The other day I had the grand pleasure of meeting, painting, and grabbing a beer with Joseph Zbukvic. Zbukvic is here in the Bay Area for the week conducting a workshop provided by the folks from the California Watercolor Association. By lack of funds, I was unable to join the workshop (however, it was also booked in minutes), but I was offered an exclusive invitation by my friend David to come spend some time before he goes back to Australia.
We grabbed lunch in Alameda and headed over to SF to paint. We visited the Presidio and painted the homes that once housed U.S. soldiers. Then again across the street from the hotel he stayed at. I don't have any pictures from our day except the group photo mainly because we were there to paint, have fun, and enjoy the experience. Afterwards, grabbed a beer and listened to his stories, advice, and exchanged glances of our sketchbooks.
The day before our time in SF, I also attended his demo at the Shadelands Center in Walnut Creek, which was open to the public. I was reunited with other watercolor artists I haven't seen in a while and also met new folks, one who has a business making palettes. Anyway, I do have pictures from the night of the demo.
The reference was from one of his own paintings of jockey's and horses at the track. His painting philosophy is to tell a story with your work. If there is no story, then it's just a pretty picture. The story in this painting is about the bright early morning as the sun rises on the track where the jockey's and the race horses are in training, running trials. It's a simple thing that artists overlook sometimes. It gives you a further purpose in making something.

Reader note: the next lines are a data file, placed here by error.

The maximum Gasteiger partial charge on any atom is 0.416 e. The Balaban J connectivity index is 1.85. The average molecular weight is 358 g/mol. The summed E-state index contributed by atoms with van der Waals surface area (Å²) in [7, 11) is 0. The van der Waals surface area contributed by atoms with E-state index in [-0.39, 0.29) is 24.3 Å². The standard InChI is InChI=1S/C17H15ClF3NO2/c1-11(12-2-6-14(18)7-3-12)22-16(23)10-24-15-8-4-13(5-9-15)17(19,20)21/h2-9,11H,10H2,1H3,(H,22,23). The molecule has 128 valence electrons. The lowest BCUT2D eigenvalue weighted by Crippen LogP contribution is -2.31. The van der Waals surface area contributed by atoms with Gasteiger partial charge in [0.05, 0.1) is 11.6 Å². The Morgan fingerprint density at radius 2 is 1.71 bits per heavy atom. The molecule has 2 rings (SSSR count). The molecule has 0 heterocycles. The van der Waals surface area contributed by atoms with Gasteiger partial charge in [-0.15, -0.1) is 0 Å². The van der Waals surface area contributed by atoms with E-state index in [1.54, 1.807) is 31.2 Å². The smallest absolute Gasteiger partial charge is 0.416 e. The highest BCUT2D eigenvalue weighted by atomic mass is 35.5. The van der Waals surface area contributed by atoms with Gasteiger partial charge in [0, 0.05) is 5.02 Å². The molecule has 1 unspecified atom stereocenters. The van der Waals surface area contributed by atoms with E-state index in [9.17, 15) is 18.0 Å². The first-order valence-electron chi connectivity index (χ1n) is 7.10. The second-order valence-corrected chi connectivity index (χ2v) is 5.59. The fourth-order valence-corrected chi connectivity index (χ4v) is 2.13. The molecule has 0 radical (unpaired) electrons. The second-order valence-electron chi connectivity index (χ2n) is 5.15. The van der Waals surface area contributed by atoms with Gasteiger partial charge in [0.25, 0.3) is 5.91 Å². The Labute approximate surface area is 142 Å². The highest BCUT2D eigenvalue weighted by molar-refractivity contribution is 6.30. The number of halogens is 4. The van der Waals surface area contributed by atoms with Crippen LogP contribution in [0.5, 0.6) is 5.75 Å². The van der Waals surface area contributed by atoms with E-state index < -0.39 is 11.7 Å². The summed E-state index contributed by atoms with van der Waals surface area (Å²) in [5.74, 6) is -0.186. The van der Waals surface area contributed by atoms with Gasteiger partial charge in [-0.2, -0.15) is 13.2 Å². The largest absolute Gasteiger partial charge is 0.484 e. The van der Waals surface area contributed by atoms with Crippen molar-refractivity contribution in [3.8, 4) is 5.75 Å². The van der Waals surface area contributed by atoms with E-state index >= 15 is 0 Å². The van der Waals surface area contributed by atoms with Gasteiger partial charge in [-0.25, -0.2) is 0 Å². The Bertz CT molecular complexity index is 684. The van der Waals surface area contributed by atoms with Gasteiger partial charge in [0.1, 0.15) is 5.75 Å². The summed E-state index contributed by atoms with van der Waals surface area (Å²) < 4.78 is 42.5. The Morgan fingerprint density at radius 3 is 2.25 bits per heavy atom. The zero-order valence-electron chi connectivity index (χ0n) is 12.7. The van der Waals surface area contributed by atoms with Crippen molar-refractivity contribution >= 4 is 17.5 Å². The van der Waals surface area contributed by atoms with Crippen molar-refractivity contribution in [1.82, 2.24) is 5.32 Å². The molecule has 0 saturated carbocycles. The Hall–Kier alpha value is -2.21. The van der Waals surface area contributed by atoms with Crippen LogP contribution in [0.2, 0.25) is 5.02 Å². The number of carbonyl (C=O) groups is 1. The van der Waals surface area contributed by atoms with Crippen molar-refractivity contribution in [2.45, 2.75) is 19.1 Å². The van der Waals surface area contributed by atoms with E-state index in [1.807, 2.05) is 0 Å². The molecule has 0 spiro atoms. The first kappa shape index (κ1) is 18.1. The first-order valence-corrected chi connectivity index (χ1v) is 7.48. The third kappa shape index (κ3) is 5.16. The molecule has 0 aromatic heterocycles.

Z didn't talk much about his process. He didn't have to. Everyone who attended just wanted to see him paint. Instead, he described his experience visiting the Bay Area and went on about the importance of value and color temperature.
The most he worked on was the background at the left corner because he was the most unhappy about it during the process. If it wasn't there or not done right, then the painting would be off. It was a connector that lead to the main focus, the horses/jockey's. So, it was imperative to get that right or else the painting won't be as interesting.
He mentioned how important it is to capture the essence of a subject. If you don't get it, it'll fall apart or you'll overwork it and the painting will get lost. The simple comparison he made was to picture a portrait with poorly drawn eyes. You'll know right away when something as obvious as off looking eyes. Every subject and the overall painting has eyes. There's no further reasoning to make something look like something other than making it look like it (for you life artists, that might drive you nuts, yes yes there's always further reasoning to something). However, capture the essence and everything else will follow its lead.
This was the finished work. I think the demo was about an hour. It's something like 16x20? I recommend to anyone to attend or take workshops from successful artists at least once. It's just like going to a gallery or museum, but better. It'll push you to try a new approach to your work and see things from a different angle. Hell, it may even give you an off experience that can push you to be better than that artist, reassuring your own skills and philosophies. Either way it can help. As artists we all have our own methods and the best thing we can offer to each other is our vision.
I want to plug Zbukvic's website here.
Also my good friend David Savellano here.
Time to get back to serious work!